Ten Ontario breweries worth the road trip

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Toronto has no shortage of great breweries right now, but the rest of Ontario is a veritable ice-filled cooler packed with breweries galore. Whichever way you’d like to head—west to London, east to Prince Edward County, or into the north—there’s a road trip there for the taking this summer. Here are some of our favourite drives with a brewery at the other end—just remember to choose a designated driver, or save the suds for when you get home.

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Willibald Farm Distillery and Brewery

A trip to Willibald’s distillery-slash-brewery is akin to a day on the farm—if that farm was run by a group of young, fermentation-obsessed distillers. There’s a dog dutifully watching over the fields and a full biergarten restaurant offering a menu of pizzas, falafels and burgers (all topped with ingredients grown almost entirely on the property). For those who like their beer hoppy, Willibald has a rotating selection of excellent IPAs made with local hops. Not a beer drinker? Look for the excellent hard seltzer made with concord grapes, and grapefruit-rhubarb cocktails. 1271 Reidsville Rd., Ayr, drinkwillibald.com
 

Slake Brewing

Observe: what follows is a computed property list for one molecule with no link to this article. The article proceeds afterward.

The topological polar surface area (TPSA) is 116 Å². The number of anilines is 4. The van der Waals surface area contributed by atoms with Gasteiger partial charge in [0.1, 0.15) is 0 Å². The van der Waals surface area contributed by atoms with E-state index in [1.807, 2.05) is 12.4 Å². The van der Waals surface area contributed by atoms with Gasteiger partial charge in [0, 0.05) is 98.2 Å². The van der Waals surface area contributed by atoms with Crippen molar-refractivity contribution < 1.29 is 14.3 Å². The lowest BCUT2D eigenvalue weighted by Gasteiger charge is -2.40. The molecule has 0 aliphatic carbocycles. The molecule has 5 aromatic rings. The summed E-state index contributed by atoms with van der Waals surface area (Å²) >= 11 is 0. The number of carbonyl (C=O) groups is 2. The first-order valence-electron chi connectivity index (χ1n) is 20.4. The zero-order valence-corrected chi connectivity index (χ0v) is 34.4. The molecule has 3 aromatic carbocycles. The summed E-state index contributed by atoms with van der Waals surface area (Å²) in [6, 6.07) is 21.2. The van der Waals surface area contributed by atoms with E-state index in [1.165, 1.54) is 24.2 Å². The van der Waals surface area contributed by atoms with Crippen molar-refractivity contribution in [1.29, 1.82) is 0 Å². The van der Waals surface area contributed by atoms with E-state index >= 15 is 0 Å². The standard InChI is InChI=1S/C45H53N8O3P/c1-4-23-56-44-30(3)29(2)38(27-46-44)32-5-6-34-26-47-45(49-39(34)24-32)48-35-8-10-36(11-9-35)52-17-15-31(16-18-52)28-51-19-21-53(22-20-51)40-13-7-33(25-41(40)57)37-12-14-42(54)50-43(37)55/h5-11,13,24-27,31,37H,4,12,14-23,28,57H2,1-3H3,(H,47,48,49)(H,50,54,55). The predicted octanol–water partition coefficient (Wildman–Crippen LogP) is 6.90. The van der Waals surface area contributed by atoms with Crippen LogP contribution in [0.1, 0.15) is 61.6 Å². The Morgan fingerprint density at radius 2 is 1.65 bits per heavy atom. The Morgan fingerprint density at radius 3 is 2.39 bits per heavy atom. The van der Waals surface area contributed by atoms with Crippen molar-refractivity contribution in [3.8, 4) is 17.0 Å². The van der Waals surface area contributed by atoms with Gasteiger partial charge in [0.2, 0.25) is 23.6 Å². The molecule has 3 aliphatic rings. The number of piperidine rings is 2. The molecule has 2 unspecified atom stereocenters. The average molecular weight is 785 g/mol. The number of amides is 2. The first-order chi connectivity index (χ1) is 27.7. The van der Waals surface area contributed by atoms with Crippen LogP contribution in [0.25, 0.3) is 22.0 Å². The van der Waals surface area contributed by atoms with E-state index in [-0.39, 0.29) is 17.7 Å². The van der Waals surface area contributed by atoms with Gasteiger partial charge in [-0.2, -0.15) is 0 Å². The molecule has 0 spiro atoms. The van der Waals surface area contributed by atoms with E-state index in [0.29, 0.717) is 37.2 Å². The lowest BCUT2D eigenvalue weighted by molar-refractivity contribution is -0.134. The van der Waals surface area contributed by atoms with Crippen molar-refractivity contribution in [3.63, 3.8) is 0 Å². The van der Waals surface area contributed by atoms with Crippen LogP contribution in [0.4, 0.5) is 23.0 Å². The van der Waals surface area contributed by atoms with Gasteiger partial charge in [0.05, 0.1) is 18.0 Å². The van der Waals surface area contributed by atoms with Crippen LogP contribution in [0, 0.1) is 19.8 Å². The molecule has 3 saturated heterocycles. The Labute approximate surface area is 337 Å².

The newest kid in P.E.C.’s ever-growing beer scene, Slake is perched high atop a limestone hill on the east side of the county. Right now they’re focusing on crisp, clean lagers and ales, though barrel-aged and mixed-fermentation beers made with 100 per cent Ontario malt are also in the works. Beer aside, the brewery offers panoramic views of the region, with fire pits and outdoor picnic tables to catch one of the best views around come sunset. Snacks come from the nearby Bloomfield Public House: think seafood conservas and adult Lunchables chock full of charcuterie, cheese, pickles and breadsticks. 181 Mowbray Rd., Picton, slakebrewing.com
 

Gillingham Brewing Company

While you’re in the County, Gillingham’s patio offers a slew of beers for the wine-weary. There’s a covered patio and beer garden (think more upscale terrace than Oktoberfest tent, a soundtrack of vinyl records, and freshly shucked oysters by the dozen on Sundays, while Tikka Chaat Indian Street Food takes over on Fridays. Sip the Brut IPA, a sunshine-y, thirst-quenching beer with big effervescence and bright citrus, and be on the lookout for Nigel, the brewery’s adorable four-legged mascot. 1316 Wilson Rd., Hillier, gillinghambrewing.ca
 

Old Flame Brewing Co.

While other breweries may trot out upscale plates and oddball beer styles, Old Flame sticks to the staples: very solid German-leaning craft beer and gooey, crispy pizzas (via Hawley Crescent Catering). Both are bountiful at the brewery’s Port Perry and Newmarket locations. Expect a bright helles lager, a hazy and unfiltered kellerbier, and a roasty and malty schwarzbier. 135 Perry St., Port Perry; 140 Main St. S., Newmarket, oldflamebrewingco.ca
 

Cowbell Brewing Co.